Hamlet and the Visual Arts, 1709-1900
University of Delaware Press, 2002 - 405 Seiten
This book examines the manner in which Shakespeare's Hamlet was perceived in the eighteenth and nineteenth centuries and represented in the available visual media. The more than 2,000 visual images of Hamlet that the author has identified both reflected the critical reception of the play and simultaneously influenced the history of the ever-changing constructed cultural phenomenon that we refer to as Shakespeare. The visual material considered in this study offers a unique perspective that complements biographical, critical, and theater history studies by showing how a broad spectrum of the literate and not-so-literate absorbed and responded to Shakespeare's works, not necessarily in academic libraries or at play performances, but in their homes, when browsing in print shops, when reading in coffee houses, or (a far rarer experience) when visiting an art gallery or exhibition.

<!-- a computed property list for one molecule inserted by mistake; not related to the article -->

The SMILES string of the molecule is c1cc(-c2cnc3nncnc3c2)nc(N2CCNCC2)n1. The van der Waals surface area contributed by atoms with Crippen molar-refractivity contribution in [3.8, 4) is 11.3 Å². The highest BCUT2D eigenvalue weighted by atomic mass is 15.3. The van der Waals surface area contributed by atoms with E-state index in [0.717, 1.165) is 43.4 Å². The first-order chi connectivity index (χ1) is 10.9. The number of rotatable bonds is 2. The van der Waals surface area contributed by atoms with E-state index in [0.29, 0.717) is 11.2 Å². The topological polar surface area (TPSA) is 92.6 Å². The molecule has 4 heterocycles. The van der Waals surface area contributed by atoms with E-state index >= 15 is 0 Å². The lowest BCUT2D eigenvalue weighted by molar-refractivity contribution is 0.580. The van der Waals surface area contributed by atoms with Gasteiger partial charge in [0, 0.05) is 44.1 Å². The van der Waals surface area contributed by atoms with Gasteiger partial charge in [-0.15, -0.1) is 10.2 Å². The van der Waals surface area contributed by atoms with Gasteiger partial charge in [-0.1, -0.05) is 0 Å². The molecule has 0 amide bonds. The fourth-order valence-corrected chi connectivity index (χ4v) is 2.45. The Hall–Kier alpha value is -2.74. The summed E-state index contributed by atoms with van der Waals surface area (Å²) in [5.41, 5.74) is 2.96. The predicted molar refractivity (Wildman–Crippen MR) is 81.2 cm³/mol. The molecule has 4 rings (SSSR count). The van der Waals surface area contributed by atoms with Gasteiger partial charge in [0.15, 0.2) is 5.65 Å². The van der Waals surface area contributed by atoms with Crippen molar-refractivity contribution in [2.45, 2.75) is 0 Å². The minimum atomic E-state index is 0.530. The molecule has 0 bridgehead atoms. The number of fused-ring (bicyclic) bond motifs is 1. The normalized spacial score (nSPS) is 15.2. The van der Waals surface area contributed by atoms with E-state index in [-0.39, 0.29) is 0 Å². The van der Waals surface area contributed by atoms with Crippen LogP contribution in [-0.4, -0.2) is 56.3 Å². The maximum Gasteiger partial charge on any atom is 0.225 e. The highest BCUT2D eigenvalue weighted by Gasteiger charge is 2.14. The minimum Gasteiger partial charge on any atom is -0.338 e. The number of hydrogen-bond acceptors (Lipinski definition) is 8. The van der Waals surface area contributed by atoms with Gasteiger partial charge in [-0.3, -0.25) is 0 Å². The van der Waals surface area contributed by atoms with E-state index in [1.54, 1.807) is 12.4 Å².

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Hamlet and the Visual Arts 17091805
Scenes Imagined and Real
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